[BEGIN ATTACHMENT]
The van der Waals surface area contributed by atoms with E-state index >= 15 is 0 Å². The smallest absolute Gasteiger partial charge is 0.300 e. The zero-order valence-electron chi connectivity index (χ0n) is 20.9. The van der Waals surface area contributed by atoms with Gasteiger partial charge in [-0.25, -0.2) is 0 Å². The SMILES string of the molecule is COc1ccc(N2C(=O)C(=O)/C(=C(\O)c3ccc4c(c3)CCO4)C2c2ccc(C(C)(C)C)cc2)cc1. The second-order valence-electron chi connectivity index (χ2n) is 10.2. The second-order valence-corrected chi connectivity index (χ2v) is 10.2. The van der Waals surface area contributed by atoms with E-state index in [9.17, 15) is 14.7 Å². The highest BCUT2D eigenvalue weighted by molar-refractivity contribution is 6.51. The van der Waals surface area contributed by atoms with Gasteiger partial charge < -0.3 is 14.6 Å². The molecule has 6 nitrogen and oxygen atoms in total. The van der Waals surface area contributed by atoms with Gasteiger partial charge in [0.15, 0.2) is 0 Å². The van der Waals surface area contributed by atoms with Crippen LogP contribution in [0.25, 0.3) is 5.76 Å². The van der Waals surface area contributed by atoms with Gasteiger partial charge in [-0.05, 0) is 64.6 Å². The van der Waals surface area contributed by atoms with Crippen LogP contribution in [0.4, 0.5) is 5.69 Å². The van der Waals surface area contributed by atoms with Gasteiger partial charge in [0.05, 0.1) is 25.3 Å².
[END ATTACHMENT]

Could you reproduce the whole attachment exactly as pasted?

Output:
The van der Waals surface area contributed by atoms with E-state index >= 15 is 0 Å². The smallest absolute Gasteiger partial charge is 0.300 e. The zero-order valence-electron chi connectivity index (χ0n) is 20.9. The van der Waals surface area contributed by atoms with Gasteiger partial charge in [-0.25, -0.2) is 0 Å². The SMILES string of the molecule is COc1ccc(N2C(=O)C(=O)/C(=C(\O)c3ccc4c(c3)CCO4)C2c2ccc(C(C)(C)C)cc2)cc1. The second-order valence-electron chi connectivity index (χ2n) is 10.2. The second-order valence-corrected chi connectivity index (χ2v) is 10.2. The van der Waals surface area contributed by atoms with E-state index in [9.17, 15) is 14.7 Å². The highest BCUT2D eigenvalue weighted by molar-refractivity contribution is 6.51. The van der Waals surface area contributed by atoms with Gasteiger partial charge < -0.3 is 14.6 Å². The molecule has 6 nitrogen and oxygen atoms in total. The van der Waals surface area contributed by atoms with Gasteiger partial charge in [0.15, 0.2) is 0 Å². The van der Waals surface area contributed by atoms with Crippen LogP contribution in [0.25, 0.3) is 5.76 Å². The van der Waals surface area contributed by atoms with Gasteiger partial charge in [-0.05, 0) is 64.6 Å². The van der Waals surface area contributed by atoms with Crippen LogP contribution in [0.4, 0.5) is 5.69 Å². The van der Waals surface area contributed by atoms with Gasteiger partial charge in [0.05, 0.1) is 25.3 Å².